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Nigeria: Lax Laws Fail to Punish Drug Counterfeiting

By YIPMAN, Nov 9, 2011 | |
  1. YIPMAN
    Head of Nigeria's food and drug regulating body says the country's laws are lax about treating drug counterfeiting as a crime and punishing it appropriately.

    Dr Paul Orhii, director-general of National Food and Drug Administration and Control, NAFDAC, called it a "curious paradox that while distant countries are giving severe punishment to people engaged in counterfeiting, we who are at the receiving end are curiously the most lenient when it comes to punishing offenders."

    His comments came shortly after officials from NAFDAC and their Chinese counterparts from China's State Food and Drug Administration, SFDA, agreed to a memorandum that will see China clamp down on unregistered drugs leaving its territory.

    China stipulates death penalty for counterfeiting. In India, offenders face life sentence upon conviction along with possible confiscation of their assets.

    Six Chinese nationals involved in a recent shipment of fake antimalarials were sentenced to death in 2009, said Orhii, but their Nigerian partners, fearing sentences in China and India, returned to Nigeria because of lenient laws.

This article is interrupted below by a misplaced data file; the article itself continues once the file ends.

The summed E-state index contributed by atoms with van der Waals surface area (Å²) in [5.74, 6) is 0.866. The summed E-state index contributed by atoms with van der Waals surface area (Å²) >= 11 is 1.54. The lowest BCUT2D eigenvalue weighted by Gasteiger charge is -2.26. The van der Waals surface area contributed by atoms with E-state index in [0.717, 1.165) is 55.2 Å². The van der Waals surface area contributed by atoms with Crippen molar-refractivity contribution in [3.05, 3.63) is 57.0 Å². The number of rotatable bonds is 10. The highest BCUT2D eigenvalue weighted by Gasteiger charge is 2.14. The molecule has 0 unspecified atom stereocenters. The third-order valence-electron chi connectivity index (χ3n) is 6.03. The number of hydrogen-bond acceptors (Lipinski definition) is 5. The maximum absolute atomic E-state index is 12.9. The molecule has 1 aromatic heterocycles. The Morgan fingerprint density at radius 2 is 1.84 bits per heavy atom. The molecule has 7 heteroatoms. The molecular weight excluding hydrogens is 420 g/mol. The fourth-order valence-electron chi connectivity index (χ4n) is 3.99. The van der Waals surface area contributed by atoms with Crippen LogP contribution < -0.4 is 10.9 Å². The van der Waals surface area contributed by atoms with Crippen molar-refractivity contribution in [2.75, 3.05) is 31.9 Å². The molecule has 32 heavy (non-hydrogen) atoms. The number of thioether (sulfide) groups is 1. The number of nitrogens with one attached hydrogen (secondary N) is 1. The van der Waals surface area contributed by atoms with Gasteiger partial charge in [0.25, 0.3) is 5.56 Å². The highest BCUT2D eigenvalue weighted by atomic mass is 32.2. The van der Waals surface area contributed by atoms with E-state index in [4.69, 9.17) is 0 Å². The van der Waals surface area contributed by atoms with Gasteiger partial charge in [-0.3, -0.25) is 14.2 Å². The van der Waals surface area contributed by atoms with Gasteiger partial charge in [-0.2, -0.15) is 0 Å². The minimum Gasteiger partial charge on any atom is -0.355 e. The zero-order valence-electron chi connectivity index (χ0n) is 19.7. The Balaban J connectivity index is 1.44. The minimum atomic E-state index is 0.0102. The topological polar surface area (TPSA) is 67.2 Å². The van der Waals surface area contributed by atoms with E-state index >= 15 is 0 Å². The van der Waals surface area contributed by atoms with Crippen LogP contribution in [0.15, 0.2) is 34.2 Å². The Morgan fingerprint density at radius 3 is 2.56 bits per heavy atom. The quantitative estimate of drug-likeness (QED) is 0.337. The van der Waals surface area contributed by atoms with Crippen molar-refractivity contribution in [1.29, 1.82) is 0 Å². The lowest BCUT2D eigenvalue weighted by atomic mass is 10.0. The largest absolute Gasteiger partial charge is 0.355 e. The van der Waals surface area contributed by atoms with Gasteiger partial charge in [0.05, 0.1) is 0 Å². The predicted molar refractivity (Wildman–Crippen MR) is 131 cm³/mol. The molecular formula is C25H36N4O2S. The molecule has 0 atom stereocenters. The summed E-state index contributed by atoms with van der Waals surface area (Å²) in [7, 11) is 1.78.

"They came back into our waiting hands," said Orhii. "The very next day, they were out on bail."

    Since then, he added, the suspects have filed what he called "spurious motions" to frustrate the agency, forcing it to call for a review of anti-counterfeiting laws.

    Unfashionable death

    Existing laws stipulate a 15-year jail term, but NAFDAC has never secured maximum sentence "despite millions and millions of naira in prosecution," said the agency's head.

    He admits the agency has managed to secure sentences of fines ranging up to N500,000 in some cases.

    Orhii observed that campaign to get death penalty for counterfeiting--as in China--met with opposition from "civil rights activists [who] believe death penalty is no longer fashionable globally."

    As in India, NAFDAC now wants a life sentence and asset confiscation for counterfeiting, which will be considered "non-bailable" offence.

    Orhii argued that people mostly involved in counterfeiting were wealthy and allowing them access to bail meant they would "keep on frustrating the judicial process."

    "If we can prove that the fake products proximately caused death or severe bodily injury of the victims, then in such situations we are asking that some of the assets that will be confiscated from the offenders should be used to compensate the victims," he explained.

    "We are also asking for a whistleblower clause in the new law that will enable us to legally reward people who come forward with info that leads to the interception of these fake products."


    Source: allAfrica
    by Judd-Leonard Okafor, 8 November 2011

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